A cross-sectional survey was conducted among undergraduate medical students in Indonesia from 13 July to 11 October 2020. All data were collected online via a self-reported questionnaire using Google Forms ( Participants were recruited with a snowball sampling method through social media and emails. Upon questionnaire distribution, participants were encouraged to forward the link to other relevant respondents.

The study population involved all undergraduate medical students in Indonesia with access to the internet. Prior to filling the questionnaire, respondents were provided with an online informed consent form, in which they had to answer a yes-no question to confirm their willingness to participate in this study. Respondents were informed that they had the rights to withdraw their consents at any time without any entailing consequences, and that all information would be kept anonymous and confidential throughout the study.

The minimum required sample size was calculated with an online sample size calculator (Raosoft, Inc., Seattle, WA) [10]. As we were unable to obtain the exact number of undergraduate medical students in Indonesia, the population size was estimated to be ~ 62,500 students. With a margin of error of 5% and a confidence level of 99%, a minimum of 657 participants were required in this study.

Measurement tool and data management

Development of the questionnaire was performed through thorough literature search of similar studies [11,12,13,14], which was then modified to match the relevant context, validated, and presented to the respondents in Bahasa Indonesia. The initial survey was drafted in English and was translated to Bahasa Indonesia through forward and backward translation by GL, AMP, and IA – in order to ensure the language validity of the questionnaire. Validation of the questionnaire was first performed by two independent experts (AF and ISW) to ascertain the appropriateness and sufficiency of the contents. Subsequently, the questionnaire was pilot tested on 30 participants, in which their responses were obtained for items comprehension and validity and reliability testing [15].

The questionnaire consisted of four primary sections: socio-demographical variables, social interaction history, willingness to volunteer, and readiness to practice. Socio-demographic characteristics including age and sex, institution, level of education, household conditions, marital status, socioeconomic status, and history of chronic diseases were obtained in this study. Socioeconomic status was determined according to family income, where family income of ≤IDR 1,500,000, IDR 1,500,000-2,500,000, IDR 2,500,000-3,500,000, and ≥ IDR 3,500,000 were classified as low, lower-middle, upper-middle, and high-income class, respectively [16].

The second section aimed to investigate the respondents’ volunteering experience as well as COVID-19 contact and disease history. The third and fourth sections were presented in five-point Likert scales ranging from “strongly disagree” to “strongly agree”. The third section consisted of respondents’ willingness to volunteer (if healthy and able to), and possible reasons underlying their willingness and reluctance to volunteer. COVID-19 volunteering opportunity was defined as any voluntary activities, regardless of its sectors (i.e. health or non-health), aiming to alleviate the burden of the COVID-19 pandemic [17]. The final section aimed to assess the respondents’ readiness to volunteer [12] through 11 questions (maximum score: 55 points), where higher scores indicated better preparedness. Readiness to practice was determined from the respondents’ confidence in volunteering and state of preparation as COVID-19 volunteers. This section oriented the development of professional identity formation among undergraduate medical students during the COVID-19 pandemic, including their adaptations and coping strategies, perceived roles during the pandemic, and their extent of readiness to take part in the COVID-19 management, which encompasses prior experience in volunteering, knowledge and understanding on COVID-19, and COVID-19 courses enrolled [12, 18]. Items in the fourth section were tested for internal reliability using Cronbach’s alpha, which resulted in a coefficient of 0.767, indicating high internal reliability [19].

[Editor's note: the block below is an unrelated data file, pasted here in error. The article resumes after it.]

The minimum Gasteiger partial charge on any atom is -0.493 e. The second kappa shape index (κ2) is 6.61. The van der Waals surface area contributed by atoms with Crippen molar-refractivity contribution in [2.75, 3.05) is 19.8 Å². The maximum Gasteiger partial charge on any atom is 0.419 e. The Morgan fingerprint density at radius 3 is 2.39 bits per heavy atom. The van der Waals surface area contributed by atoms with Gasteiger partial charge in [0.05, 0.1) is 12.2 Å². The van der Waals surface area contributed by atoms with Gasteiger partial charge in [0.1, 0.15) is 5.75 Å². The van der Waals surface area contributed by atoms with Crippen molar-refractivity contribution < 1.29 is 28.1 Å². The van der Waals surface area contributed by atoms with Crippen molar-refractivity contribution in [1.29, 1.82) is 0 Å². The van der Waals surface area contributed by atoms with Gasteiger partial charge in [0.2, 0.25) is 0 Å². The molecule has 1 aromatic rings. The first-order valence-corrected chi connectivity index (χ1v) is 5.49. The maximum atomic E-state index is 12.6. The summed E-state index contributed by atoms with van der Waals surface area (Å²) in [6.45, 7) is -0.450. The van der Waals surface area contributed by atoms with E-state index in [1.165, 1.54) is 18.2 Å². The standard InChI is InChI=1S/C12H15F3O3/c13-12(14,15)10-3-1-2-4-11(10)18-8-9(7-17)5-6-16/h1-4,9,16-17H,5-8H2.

Statistical analysis

Submitted responses were extracted from Google Forms to the MS Excel® for Office 365 MSO ver. 2002 (Microsoft Corporation, Redmond, WA, 2018) for cleaning and coding. Subsequently, the cleaned dataset was analysed using SPSS 24.0 (SPSS Inc., Chicago, IL) and visualized using R ver. 4.0.0 (R Foundation for Statistical Computing, Vienna, Austria) [20] with an additional ggplot2 package [21]. Dichotomous data were presented in frequencies and proportions, while continuous data in mean ± standard deviation (SD) or median (interquartile range [IQR]), depending on data normality as tested with Kolmogorov-Smirnov tests.

Analysis of willingness to volunteer and readiness to practice was performed by dichotomizing the scores by cut-off points. According to the Bloom’s criteria [22], sum scores of ≥80% (≥44 points) indicated good readiness to practice. For willingness to volunteer, score of 1–3 denoted hesitance to volunteer, while score of 4–5 indicated likeliness to be willing to volunteer [23]. The association of independent variables with willingness to volunteer and readiness to practice was analysed using asymptotic Pearson’s chi-squared or Monte Carlo exact tests (for dichotomous variables) and Mann-Whitney U (for continuous variables). Covariates associated with each outcome at p ≤ 0.20 were included in the multivariate analysis. In addition, to explore the reasons influencing the participants’ willingness to volunteer, Goodman and Kruskal’s gamma statistic (G) was utilized. The significance level was set at 5% for all analyses.